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Friday, September 14, 2012

Bob's Books - The Friends of Richard Nixon by George Higgins

I have not read George Higgins’ highly acclaimed crime novel, The Friends of Eddie Coyle. I suspect, if I had, and had I liked it, I might have better appreciated his take on Watergate, The Friends of Richard Nixon. Though, since I didn’t particularly like the latter, it’s possible I might only have better understood the style, while still not caring much for it.

Higgins likes to be clever. This book oozes clever. It screams, “Look how witty I am. I am clever.” Here is ONE sentence on page four:

“To those bereaved by the works of murders; to those raped, robbed, mugged, dispirited by the loss of their possessions, or enraged by the violation of their children, or unalterably convinced that untrammeled traffic in dirty books, pictures and films will certainly proliferate rapists and child molesters: to that vast popular majority which fears that legal cession of a monopoly on the use of force, to the government, under the social contract, is not in fact a matter of unanimous consent, too – sedulous attention to the rights of those accused is not a welcome course of conduct.”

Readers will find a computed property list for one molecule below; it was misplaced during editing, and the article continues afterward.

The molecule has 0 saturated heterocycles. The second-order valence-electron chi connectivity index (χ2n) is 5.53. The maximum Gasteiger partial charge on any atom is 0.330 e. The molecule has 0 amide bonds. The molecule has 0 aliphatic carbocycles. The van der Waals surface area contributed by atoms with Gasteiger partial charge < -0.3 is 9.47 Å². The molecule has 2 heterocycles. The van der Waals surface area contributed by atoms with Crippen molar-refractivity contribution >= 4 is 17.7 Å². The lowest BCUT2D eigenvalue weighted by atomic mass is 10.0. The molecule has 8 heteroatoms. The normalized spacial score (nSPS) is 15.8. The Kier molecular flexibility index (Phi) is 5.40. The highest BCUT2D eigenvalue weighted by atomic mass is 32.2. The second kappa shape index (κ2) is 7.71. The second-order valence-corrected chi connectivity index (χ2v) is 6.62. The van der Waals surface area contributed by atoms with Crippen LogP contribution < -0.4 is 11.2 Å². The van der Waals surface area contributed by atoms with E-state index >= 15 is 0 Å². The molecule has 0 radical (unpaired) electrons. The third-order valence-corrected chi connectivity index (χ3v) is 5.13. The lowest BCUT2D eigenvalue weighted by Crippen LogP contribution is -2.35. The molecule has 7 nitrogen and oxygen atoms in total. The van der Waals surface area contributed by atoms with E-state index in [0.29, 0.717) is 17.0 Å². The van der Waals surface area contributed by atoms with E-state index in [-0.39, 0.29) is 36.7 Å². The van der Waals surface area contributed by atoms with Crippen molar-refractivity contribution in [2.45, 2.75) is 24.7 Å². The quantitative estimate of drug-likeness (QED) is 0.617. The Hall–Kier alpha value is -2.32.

Throughout, Higgins’ book cries out, ‘I’m a good Boston lawyer and let me tell you about those bad White House people from California. And know lots of big words, too.’ I’m no Nixon fan, but Higgins’ writing makes one think of the ‘Eastern Establishment’ types that Nixon was always railing against. 

Higgins was a lawyer, including a US Attorney for Massachusetts and there’s no denying his insights into the system bring something to the table; they certainly give a unique look at Earl Silbert, who was the US Attorney for DC and led the initial Watergate investigation. He paints a more positive picture of Silbert’s efforts than most.

But, literally every page has at least one sentence like this: “It constituted recognition that the existence of additional defendants, one of them placed fairly high in ostensibly respectable circles, implied the possibility that one or more unidentified people might have it in mind to balk the orderly processes of justice.” 

Higgins should have spent less time trying to write highbrow prose and just put together sentences that a reader didn’t have to parse and try to understand. His opinions on the justice system and law enforcement are sometimes insightful and sometimes just condescending. I enjoyed some parts of this book, but on the whole, found it to be annoying. And that’s not usually a good thing to say about a book.

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